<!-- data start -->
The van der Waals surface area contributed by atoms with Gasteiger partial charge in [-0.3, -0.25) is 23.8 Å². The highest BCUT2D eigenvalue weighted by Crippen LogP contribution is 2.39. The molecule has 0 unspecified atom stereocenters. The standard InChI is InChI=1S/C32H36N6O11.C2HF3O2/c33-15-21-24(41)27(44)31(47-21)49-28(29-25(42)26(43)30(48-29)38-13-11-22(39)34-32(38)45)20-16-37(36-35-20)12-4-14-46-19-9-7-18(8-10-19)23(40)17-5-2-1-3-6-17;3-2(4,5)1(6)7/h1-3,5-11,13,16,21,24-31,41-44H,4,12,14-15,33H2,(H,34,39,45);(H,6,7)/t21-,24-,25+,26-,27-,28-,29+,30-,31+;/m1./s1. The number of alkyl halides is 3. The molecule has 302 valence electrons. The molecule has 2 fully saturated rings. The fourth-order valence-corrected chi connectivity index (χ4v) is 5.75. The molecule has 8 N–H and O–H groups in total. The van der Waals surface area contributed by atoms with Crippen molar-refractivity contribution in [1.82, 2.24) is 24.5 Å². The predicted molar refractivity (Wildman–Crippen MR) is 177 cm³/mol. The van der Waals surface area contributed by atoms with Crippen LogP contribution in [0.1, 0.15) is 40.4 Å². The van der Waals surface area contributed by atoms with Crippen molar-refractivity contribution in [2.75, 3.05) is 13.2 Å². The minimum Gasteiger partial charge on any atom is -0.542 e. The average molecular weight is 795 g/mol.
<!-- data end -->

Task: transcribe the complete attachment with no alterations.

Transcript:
The van der Waals surface area contributed by atoms with Gasteiger partial charge in [-0.3, -0.25) is 23.8 Å². The highest BCUT2D eigenvalue weighted by Crippen LogP contribution is 2.39. The molecule has 0 unspecified atom stereocenters. The standard InChI is InChI=1S/C32H36N6O11.C2HF3O2/c33-15-21-24(41)27(44)31(47-21)49-28(29-25(42)26(43)30(48-29)38-13-11-22(39)34-32(38)45)20-16-37(36-35-20)12-4-14-46-19-9-7-18(8-10-19)23(40)17-5-2-1-3-6-17;3-2(4,5)1(6)7/h1-3,5-11,13,16,21,24-31,41-44H,4,12,14-15,33H2,(H,34,39,45);(H,6,7)/t21-,24-,25+,26-,27-,28-,29+,30-,31+;/m1./s1. The number of alkyl halides is 3. The molecule has 302 valence electrons. The molecule has 2 fully saturated rings. The fourth-order valence-corrected chi connectivity index (χ4v) is 5.75. The molecule has 8 N–H and O–H groups in total. The van der Waals surface area contributed by atoms with Crippen molar-refractivity contribution in [1.82, 2.24) is 24.5 Å². The predicted molar refractivity (Wildman–Crippen MR) is 177 cm³/mol. The van der Waals surface area contributed by atoms with Crippen LogP contribution in [0.1, 0.15) is 40.4 Å². The van der Waals surface area contributed by atoms with Crippen molar-refractivity contribution in [2.75, 3.05) is 13.2 Å². The minimum Gasteiger partial charge on any atom is -0.542 e. The average molecular weight is 795 g/mol.